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Sunday, January 29, 2012


Technology appears to be one of the defining attributes of the 21st century. Technology is ubiquitous. We live in a techno-environment. It can be found in almost every aspect of our lives. The prevalence of technology is growing exponentially and brings a number of advantages to our lives. From the accuracy of clocks, to efficiency of engines, to the mobility of mass communication, to the consumption of information through electronic journalism, to entertainment in our homes and on-the-go. Things are being replaced by technology. Machines are replacing workers, stores are now E-commerce, and mail is now electronic.

There is a mainstream acceptance of technology; a minority that praise technology as our savior, critical skeptics that argue technology is making our condition worse, and everyone in between. Largely our attitude towards technology is determined by our attitudes towards the specific form of technology and its effect on that aspect of our life. For example, someone might praise biotechnology that creates a cure for a disease that they have. And anti-capitalists might hate security cameras that monitor workers.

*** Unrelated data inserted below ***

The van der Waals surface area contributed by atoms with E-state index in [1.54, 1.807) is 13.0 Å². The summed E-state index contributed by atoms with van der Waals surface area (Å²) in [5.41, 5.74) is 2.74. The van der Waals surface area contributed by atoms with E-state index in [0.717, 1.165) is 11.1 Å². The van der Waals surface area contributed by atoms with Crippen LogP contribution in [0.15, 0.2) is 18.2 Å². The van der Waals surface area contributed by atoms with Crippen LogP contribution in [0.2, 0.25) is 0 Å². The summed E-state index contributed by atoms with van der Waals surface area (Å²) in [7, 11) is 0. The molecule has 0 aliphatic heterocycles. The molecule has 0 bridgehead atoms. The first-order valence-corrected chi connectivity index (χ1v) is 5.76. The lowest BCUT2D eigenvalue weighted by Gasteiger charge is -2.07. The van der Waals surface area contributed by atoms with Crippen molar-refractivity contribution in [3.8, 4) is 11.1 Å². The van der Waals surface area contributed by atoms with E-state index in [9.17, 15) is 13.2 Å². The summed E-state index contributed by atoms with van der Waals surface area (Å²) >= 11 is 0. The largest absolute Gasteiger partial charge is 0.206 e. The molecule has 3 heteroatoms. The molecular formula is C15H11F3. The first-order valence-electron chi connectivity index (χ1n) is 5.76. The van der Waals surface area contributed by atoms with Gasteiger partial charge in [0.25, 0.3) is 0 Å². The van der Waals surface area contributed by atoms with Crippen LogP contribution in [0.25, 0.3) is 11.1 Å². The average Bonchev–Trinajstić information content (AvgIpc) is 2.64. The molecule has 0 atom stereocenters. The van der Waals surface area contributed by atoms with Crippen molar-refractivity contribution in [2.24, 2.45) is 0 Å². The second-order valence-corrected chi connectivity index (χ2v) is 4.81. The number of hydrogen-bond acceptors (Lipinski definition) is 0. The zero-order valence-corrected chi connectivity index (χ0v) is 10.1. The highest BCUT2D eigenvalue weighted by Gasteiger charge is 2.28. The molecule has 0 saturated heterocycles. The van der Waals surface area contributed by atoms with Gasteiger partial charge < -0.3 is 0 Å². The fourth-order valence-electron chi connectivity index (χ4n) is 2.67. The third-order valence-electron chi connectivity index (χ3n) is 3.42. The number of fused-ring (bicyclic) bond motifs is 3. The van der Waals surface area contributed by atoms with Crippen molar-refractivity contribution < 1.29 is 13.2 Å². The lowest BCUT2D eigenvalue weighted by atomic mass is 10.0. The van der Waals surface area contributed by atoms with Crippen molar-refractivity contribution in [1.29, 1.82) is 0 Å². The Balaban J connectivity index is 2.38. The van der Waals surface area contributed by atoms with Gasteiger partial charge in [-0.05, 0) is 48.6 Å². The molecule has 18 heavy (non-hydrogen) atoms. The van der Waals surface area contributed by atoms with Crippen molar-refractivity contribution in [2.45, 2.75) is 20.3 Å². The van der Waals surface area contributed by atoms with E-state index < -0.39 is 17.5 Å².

As technology becomes normal to us, what happens to us as individuals when it is no longer a novel thing? I think we forget what it means to be natural. We no longer co-exist with nature, we are now exploiting it. Can nature and technology exist together?

We typically think of technology as being electronic.

We are able to return to nature any time we want. But we have destroyed nature to the point that we can't really return. Is a hyper-techno-environment inevitable? Are we on a path to becoming severed from nature completely?

Our relationship to nature is a yearly trip to the snow, or an annual hike up a mountain, or to a campsite for the weekend.

But we have this inherent idea that nature is good, and a techno-environment is bad. But can a techno-environment be good? I can certainly see how living in nature could be bad. If we lived under a tyrant then nature would not necessarily be better. So the quality (good/bad) of an environment is determined not solely on the setting but by the conditions and relationships between people living in those environments. The emotions one ascribes to entities such as nature are socially constructed. nature as a positive space, techno-environments as negative spaces are arguably constructed by our interaction and interpretation of those environments. Arguing for a return to nature is a subjective argument that is based on the social conditions and interpersonal relationships within a society, and how one interprets them. Feelings of good or bad associated with an environment are not intrinsic qualities of those environments but are created by the values we give them.

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